reared, o der established and justice given rule, and
finally, when the time" was ripe, we saw the sover
eignity of the land given back to its own people, and '
the completed work makes the one page of the
world's history on which the words are printed in let
ters all of gold and bordered by lines of evei lasting '
We saw, too, the same standard carried by like
invincible heroes to the border of Asia, that country
from which Freedom has been excluded from the
first. The Rag was a new light to the millions there.
We saw the arm of Spain broken in the east, as it
had been in the west broken and all her oppressions
arrested. We have watched ever since as the strug
gle has gone on the struggle to beat down barbarism
with its immemorial cruelties, the struggle to light .
there the lamp of learning and to impress the lesson
of the necessity of yielding to the rule of order and of
law before personal freedom can be secured to a peo-'
pie, and have from the first rested content, in full ;
belief that the work of the soldiers there would b
their final sublime vindication.
It is good, if possible, to add new solemnity to this !
ceremony every year.
But that is not enough. It is right to inquire why
the mighty sacrifice ws requ red of the men of 1861. !
It was because, in the first place, the fathers were '
not quite true to duty ; becaute, in the second place,
the men and women, of our country at last grew to !
following their hot passions rather than their cooler,
The fathers, north and south, at first looked uponi
human slavery as an evil. They accepted it as a
necessary evil, because there was a continent to sub-
due to civilization and there were few toilers. '
Steam had not then appeared to transfer from arms'
of flesh to arms of steel the world's burdens.
Few labor saving devices existed then. Only the,
clumsiest implements were in use.
There was no electric power, no magnetic telegraph
nor telephone to act as men's messengers. 1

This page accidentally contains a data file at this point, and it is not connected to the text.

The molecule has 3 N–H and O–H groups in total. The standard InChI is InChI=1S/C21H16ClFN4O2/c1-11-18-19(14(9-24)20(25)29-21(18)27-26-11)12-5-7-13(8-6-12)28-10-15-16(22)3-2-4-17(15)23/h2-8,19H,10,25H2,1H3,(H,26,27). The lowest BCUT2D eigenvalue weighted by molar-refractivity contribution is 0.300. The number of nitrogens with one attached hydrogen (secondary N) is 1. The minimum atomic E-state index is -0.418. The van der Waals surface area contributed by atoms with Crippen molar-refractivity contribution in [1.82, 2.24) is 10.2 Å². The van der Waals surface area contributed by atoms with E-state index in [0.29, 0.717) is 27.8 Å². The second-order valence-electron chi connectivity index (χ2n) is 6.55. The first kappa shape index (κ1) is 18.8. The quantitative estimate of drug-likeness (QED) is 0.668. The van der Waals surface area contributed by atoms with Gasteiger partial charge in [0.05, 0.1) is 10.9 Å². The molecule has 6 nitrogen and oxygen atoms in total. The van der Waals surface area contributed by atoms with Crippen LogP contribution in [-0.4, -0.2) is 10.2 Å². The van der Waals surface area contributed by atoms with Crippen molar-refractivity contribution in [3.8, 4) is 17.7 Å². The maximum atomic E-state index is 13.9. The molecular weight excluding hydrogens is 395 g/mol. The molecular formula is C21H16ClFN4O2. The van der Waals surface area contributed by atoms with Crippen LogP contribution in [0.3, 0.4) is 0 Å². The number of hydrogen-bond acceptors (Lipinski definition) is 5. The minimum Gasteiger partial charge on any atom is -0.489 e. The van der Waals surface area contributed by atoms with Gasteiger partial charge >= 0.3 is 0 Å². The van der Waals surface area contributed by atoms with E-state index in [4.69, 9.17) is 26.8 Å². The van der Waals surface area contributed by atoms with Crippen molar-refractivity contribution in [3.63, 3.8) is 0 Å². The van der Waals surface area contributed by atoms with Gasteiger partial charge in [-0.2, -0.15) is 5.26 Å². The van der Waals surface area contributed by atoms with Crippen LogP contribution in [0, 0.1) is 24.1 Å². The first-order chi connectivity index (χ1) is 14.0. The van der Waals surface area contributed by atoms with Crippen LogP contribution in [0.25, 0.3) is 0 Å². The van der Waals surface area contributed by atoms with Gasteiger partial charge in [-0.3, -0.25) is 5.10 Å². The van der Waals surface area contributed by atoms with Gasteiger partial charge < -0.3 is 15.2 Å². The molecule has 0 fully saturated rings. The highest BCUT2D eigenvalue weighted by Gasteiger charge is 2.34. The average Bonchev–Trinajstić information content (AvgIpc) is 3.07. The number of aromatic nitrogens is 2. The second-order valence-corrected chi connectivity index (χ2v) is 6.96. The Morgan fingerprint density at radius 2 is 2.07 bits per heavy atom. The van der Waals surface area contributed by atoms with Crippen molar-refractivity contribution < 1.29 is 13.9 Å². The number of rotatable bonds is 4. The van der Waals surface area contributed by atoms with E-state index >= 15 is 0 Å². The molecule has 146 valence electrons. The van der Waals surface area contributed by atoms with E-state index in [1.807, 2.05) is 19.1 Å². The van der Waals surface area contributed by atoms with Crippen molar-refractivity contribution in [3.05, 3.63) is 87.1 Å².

Only a rim of the forest along the Atlantic had ,
been felled. To the west a continent awaited explo-i
ration and settlement. The work seemed illimitable, '
the hands were few. ,
It was then that slavery was accepted, the thought!
being that while it was an evil, still that the condition!
of the African in a state of merciful slavery was bet-!
ter than it had beenjn the pitiless savagery in which!
he was born. ,
The effect of slavery upon the white race which
owned the slaves was not then considered. i
When at last the separate colonies were organized
into a federation of states and a new nation born, the;
slaves were assigned to one section of the Republic,
and the men who then lived said to each other, "The!
evil will cure.itself." j
At that time there was no one with prescience!
enough to cry out: " We have made the debts of the
states a common, national debt. Let us estimate the
value of the slaves. Let us add that valuation o the
other debt and make the slaves free, for a nation half I
slave and half free cannot long exist." j
So the system was continued. Men killed the net-;
ties and thistles iA their gardens, but were blind;
enough to believe that eventually slavery would diej
from natural causes. j
That was the first shrinking of a manifest duty on
the part of the immortals of 1776.
A lit le later the cotton gin was invented. A little!
later still cotton began to take on sovereign attri-(
butes. With increasing wealth the men of the south!
began to search for new excuses for slavery and at'
last reasoned themselves into a belief that slavery,!
instead of being wrong, was really a divine institu-j
tion and that a perfect civilization could rest on no
At the same time the men of the north denounced
the institution more and more, at last, in tone at
least, assuming that they were more just and merciful
by nature than the men of the south, until the gath- j flj
ering anger at length crystalized into sectional hate. i flj
At last thc.hot passions drowned the pleadings of the , H
conservative classes north and south and the mighty 1) M
war w.is precipitated. jlfl